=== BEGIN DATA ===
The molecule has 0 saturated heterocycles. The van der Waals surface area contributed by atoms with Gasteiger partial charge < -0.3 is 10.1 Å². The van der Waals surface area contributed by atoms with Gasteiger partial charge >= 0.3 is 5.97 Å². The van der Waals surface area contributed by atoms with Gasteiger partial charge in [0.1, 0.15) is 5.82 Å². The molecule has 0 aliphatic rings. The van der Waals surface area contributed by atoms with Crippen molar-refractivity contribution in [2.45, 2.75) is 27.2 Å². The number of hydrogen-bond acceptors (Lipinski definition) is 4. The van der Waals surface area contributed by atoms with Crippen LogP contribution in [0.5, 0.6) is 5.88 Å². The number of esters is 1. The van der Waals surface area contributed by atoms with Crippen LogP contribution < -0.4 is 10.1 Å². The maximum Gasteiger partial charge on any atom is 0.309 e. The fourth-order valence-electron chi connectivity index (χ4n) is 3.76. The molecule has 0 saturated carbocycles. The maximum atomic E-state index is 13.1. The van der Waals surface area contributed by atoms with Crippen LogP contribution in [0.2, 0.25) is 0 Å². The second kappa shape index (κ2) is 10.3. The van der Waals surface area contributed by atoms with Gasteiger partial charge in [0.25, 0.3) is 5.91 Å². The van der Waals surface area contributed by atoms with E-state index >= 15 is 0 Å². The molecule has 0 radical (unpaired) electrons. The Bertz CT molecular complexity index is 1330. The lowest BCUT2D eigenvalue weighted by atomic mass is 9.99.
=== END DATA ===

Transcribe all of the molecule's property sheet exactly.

The molecule has 0 saturated heterocycles. The van der Waals surface area contributed by atoms with Gasteiger partial charge < -0.3 is 10.1 Å². The van der Waals surface area contributed by atoms with Gasteiger partial charge >= 0.3 is 5.97 Å². The van der Waals surface area contributed by atoms with Gasteiger partial charge in [0.1, 0.15) is 5.82 Å². The molecule has 0 aliphatic rings. The van der Waals surface area contributed by atoms with Crippen molar-refractivity contribution in [2.45, 2.75) is 27.2 Å². The number of hydrogen-bond acceptors (Lipinski definition) is 4. The van der Waals surface area contributed by atoms with Crippen LogP contribution in [0.5, 0.6) is 5.88 Å². The number of esters is 1. The van der Waals surface area contributed by atoms with Crippen LogP contribution < -0.4 is 10.1 Å². The maximum Gasteiger partial charge on any atom is 0.309 e. The fourth-order valence-electron chi connectivity index (χ4n) is 3.76. The molecule has 0 saturated carbocycles. The maximum atomic E-state index is 13.1. The van der Waals surface area contributed by atoms with Crippen LogP contribution in [0.2, 0.25) is 0 Å². The second kappa shape index (κ2) is 10.3. The van der Waals surface area contributed by atoms with Gasteiger partial charge in [0.25, 0.3) is 5.91 Å². The van der Waals surface area contributed by atoms with E-state index >= 15 is 0 Å². The molecule has 0 radical (unpaired) electrons. The Bertz CT molecular complexity index is 1330. The lowest BCUT2D eigenvalue weighted by atomic mass is 9.99.